Is supplementing with Vegetable powder and fruit great or unnecessary?


I like the idea of supplementing with vegetable powders, but I don’t see anybody doing it and I wonder why?

I especially like the Chlorella algae powder because it is claimed to be good for weightlifting.

I’ve spend many days working on a DIY Soylent recipe that I believe suits my needs with respect to heavy weightlifting:
Any critique on the recipe will be deeply appreciated.

Thanks in advance

A little high on iron. Look for multivitamins without iron.

Thank you for the response! :slight_smile:

I thought about that too, but the relatively high amount of phytic acid in oats, almonds, cacao etc. should bind a decent amount of Iron, magnesium and some other minerals.
It could still be a bit too much though. It is hard to say.

I’m going to go out on a limb here and say yes to both. Its a great idea but isn’t necessary and probably depends on your reasons for wanting to supplement with it.

Thanks for your opinion!.
I guess i’m just scared that some of the research which states that antioxidants and phytochemicals are good and healthy, are correct. If I knew 100 percent that those chemicals didn’t matter I would gladly save my money. But there are a lot of contradicting research so I am still not sure.
Health is my number one priority and it is hard to do the right thing when it’s hard to know which studies to listen to.

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I use a greens powder with 22 kinds of vegetables. I think it’s great and it comes with flavoring so there’s no vegetable taste at all, just tropical flavor.
If I had to drink one of the european soylents I would still drink the veggies separate.

Recipe is here (Work in progress, I too need a new multivitamin)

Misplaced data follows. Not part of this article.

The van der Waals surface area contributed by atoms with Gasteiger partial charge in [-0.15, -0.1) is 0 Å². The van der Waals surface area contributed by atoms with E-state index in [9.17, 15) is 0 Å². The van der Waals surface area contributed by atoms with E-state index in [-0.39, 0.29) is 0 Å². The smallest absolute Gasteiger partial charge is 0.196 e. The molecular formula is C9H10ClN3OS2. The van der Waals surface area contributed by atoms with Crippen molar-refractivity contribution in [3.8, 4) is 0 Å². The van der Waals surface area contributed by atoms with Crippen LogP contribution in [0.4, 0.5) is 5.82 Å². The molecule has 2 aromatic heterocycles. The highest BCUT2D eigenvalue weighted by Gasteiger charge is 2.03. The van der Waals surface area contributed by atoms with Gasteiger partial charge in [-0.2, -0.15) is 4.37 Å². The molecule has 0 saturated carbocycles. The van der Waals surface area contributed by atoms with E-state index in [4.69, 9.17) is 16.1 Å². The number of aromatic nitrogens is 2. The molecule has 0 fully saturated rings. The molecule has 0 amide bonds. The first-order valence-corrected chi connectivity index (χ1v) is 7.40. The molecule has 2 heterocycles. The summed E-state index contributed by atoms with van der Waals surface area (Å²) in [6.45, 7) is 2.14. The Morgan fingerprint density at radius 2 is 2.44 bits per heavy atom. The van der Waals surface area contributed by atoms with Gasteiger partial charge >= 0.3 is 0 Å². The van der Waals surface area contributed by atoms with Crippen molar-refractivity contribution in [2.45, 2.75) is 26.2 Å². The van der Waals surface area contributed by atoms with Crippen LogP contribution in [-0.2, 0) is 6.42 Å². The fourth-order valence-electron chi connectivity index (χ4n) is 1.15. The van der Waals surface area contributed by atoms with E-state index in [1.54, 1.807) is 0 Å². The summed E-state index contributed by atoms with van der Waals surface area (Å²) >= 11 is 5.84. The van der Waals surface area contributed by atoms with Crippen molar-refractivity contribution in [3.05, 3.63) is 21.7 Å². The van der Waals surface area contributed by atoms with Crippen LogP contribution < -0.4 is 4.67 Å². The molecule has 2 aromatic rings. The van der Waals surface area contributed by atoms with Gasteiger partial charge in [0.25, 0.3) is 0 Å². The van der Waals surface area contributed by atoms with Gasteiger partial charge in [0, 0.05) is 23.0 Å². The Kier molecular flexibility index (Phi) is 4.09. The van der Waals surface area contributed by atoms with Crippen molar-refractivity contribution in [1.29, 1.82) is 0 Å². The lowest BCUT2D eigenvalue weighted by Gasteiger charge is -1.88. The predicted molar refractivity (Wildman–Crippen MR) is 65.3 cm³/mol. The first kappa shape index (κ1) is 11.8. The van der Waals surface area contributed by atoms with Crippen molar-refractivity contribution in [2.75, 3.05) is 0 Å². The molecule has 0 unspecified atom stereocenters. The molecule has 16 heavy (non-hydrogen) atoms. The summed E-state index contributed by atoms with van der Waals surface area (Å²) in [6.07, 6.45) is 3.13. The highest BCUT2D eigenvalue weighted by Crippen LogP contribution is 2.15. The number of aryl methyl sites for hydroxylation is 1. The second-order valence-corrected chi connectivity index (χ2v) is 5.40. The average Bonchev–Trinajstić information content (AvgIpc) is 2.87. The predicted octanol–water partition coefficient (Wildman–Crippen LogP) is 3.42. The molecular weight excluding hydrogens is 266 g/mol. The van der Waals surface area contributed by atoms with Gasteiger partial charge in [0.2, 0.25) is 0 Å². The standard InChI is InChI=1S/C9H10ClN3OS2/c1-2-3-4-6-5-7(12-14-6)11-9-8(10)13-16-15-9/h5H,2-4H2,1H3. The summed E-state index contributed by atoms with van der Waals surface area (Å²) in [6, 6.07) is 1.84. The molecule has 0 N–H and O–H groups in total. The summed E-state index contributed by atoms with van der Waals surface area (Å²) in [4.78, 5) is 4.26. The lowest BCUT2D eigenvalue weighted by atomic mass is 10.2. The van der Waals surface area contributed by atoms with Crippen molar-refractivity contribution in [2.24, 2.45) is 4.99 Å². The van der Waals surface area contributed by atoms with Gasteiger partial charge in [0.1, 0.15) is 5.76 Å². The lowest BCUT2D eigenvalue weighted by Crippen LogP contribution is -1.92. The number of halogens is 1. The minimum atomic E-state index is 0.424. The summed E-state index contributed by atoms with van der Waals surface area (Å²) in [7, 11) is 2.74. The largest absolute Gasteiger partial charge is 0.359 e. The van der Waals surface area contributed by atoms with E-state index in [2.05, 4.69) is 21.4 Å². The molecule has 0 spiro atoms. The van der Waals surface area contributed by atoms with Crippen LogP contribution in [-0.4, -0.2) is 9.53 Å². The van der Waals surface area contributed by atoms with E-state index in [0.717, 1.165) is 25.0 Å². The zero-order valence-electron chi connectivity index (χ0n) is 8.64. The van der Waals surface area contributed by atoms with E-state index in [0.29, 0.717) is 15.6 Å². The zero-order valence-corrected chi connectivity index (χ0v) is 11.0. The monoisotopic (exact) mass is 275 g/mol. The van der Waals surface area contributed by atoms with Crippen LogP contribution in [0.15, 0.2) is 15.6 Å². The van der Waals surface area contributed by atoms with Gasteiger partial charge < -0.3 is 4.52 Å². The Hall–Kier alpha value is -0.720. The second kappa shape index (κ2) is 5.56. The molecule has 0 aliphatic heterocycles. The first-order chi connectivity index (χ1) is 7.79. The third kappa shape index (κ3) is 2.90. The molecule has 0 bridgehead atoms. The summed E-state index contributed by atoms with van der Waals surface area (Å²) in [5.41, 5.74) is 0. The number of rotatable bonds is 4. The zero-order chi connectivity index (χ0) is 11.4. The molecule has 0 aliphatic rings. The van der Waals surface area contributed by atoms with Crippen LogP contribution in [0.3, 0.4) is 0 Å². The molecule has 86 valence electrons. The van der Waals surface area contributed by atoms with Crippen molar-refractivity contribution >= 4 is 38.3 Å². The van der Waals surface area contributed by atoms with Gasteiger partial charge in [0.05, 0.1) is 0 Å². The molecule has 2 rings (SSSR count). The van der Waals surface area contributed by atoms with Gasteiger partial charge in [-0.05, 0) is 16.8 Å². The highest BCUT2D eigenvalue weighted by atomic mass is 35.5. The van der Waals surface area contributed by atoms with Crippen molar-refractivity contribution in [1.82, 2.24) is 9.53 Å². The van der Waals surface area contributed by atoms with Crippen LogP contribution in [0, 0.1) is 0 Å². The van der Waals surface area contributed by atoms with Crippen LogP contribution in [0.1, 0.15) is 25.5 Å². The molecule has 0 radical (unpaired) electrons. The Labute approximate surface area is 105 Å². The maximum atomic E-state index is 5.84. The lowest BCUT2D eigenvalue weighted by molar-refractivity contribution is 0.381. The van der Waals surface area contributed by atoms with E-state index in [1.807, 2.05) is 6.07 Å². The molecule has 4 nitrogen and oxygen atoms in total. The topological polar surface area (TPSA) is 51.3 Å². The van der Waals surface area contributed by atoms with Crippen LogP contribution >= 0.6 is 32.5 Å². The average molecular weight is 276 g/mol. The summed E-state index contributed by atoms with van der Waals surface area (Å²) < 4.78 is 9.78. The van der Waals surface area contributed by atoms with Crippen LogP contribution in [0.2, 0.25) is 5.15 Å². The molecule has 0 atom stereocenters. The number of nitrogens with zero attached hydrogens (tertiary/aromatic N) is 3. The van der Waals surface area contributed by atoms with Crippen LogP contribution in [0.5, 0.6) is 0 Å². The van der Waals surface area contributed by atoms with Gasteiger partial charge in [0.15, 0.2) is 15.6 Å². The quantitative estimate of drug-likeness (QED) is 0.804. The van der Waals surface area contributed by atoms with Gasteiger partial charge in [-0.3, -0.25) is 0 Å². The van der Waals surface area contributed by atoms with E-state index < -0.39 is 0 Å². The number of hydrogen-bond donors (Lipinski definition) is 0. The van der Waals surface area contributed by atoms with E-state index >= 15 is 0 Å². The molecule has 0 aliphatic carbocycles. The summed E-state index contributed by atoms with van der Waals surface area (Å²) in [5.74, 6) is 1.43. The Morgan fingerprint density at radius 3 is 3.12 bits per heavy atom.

I really like your recipe!. But aren’t you scared about getting too much saturated fat?. I had a decent amount too from a lot of coconut flour, and I loved it because it tasted like a bounty bar :). But I reduced it because I read that high amounts of fat could strain some of your organs in the long run. :o

Thanks :smile:

The fats in coconut flour are nearly all Medium Chain Triglycerides, this fat is transported directly to the liver and burned for energy - the body simply can’t store it. It may be hard on the body, but then again, my body really should be able to process half a can of coconut milk over the course of a day…

The Perfect Health Diet I’m semi-following also says not to use vegetable oils :confused: And that unsaturated fats are bad in large amounts, yet 55% of kcals from fats… I would use eggs but yuck :smiley: Even bought whole egg powder (yuck)

I like your recipe too, is the coconut flour actually a flour? I only found dessicated coconut/kokosmel at supermarkets but way too large grains to drink, better on cakes :smiley:

Could you send me a link about not using vegetable oils?. I have read something similar too but I’ve also read a lot about avoiding too much saturated fat, and I found it pretty much impossible to avoid both :).

I can send you a link to the coconutflour i’m using as it seems like we’re both from Europe/Denmark: It is actually pretty cheap and it is easy to drink -no large grains. I can recommend it!.